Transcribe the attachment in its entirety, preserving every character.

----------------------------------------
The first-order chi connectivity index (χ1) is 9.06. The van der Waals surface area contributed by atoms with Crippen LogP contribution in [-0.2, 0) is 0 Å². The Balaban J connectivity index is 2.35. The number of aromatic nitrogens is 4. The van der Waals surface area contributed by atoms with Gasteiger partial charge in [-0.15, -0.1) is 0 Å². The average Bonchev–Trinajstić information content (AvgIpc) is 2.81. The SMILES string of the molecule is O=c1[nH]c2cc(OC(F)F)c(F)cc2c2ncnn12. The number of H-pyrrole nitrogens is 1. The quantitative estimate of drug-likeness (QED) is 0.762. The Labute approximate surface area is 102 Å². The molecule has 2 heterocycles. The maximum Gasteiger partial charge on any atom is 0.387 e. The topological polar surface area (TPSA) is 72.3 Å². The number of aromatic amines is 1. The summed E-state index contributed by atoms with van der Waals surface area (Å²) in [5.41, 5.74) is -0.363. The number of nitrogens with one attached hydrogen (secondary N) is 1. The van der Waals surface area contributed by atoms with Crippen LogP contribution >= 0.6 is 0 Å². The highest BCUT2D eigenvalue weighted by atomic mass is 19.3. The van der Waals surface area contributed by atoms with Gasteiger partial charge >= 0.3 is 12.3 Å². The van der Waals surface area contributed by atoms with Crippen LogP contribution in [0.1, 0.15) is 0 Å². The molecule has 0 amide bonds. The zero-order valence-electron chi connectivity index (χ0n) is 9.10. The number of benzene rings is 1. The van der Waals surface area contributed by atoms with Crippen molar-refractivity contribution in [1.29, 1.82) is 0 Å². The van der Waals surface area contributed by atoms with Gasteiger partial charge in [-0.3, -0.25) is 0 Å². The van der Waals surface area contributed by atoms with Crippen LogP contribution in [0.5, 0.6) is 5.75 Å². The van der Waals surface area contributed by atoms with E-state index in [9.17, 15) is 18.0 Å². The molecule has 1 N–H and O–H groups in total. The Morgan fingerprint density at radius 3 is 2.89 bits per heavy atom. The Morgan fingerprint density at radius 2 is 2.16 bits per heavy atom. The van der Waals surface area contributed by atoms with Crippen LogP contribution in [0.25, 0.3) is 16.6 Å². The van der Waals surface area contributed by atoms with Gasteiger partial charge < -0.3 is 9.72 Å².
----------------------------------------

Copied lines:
The first-order chi connectivity index (χ1) is 9.06. The van der Waals surface area contributed by atoms with Crippen LogP contribution in [-0.2, 0) is 0 Å². The Balaban J connectivity index is 2.35. The number of aromatic nitrogens is 4. The van der Waals surface area contributed by atoms with Gasteiger partial charge in [-0.15, -0.1) is 0 Å². The average Bonchev–Trinajstić information content (AvgIpc) is 2.81. The SMILES string of the molecule is O=c1[nH]c2cc(OC(F)F)c(F)cc2c2ncnn12. The number of H-pyrrole nitrogens is 1. The quantitative estimate of drug-likeness (QED) is 0.762. The Labute approximate surface area is 102 Å². The molecule has 2 heterocycles. The maximum Gasteiger partial charge on any atom is 0.387 e. The topological polar surface area (TPSA) is 72.3 Å². The number of aromatic amines is 1. The summed E-state index contributed by atoms with van der Waals surface area (Å²) in [5.41, 5.74) is -0.363. The number of nitrogens with one attached hydrogen (secondary N) is 1. The van der Waals surface area contributed by atoms with Crippen LogP contribution >= 0.6 is 0 Å². The highest BCUT2D eigenvalue weighted by atomic mass is 19.3. The van der Waals surface area contributed by atoms with Gasteiger partial charge >= 0.3 is 12.3 Å². The van der Waals surface area contributed by atoms with Crippen LogP contribution in [0.1, 0.15) is 0 Å². The molecule has 0 amide bonds. The zero-order valence-electron chi connectivity index (χ0n) is 9.10. The number of benzene rings is 1. The van der Waals surface area contributed by atoms with Crippen molar-refractivity contribution in [1.29, 1.82) is 0 Å². The van der Waals surface area contributed by atoms with Gasteiger partial charge in [-0.3, -0.25) is 0 Å². The van der Waals surface area contributed by atoms with Crippen LogP contribution in [0.5, 0.6) is 5.75 Å². The van der Waals surface area contributed by atoms with E-state index in [9.17, 15) is 18.0 Å². The molecule has 1 N–H and O–H groups in total. The Morgan fingerprint density at radius 3 is 2.89 bits per heavy atom. The Morgan fingerprint density at radius 2 is 2.16 bits per heavy atom. The van der Waals surface area contributed by atoms with Crippen LogP contribution in [0.25, 0.3) is 16.6 Å². The van der Waals surface area contributed by atoms with Gasteiger partial charge < -0.3 is 9.72 Å².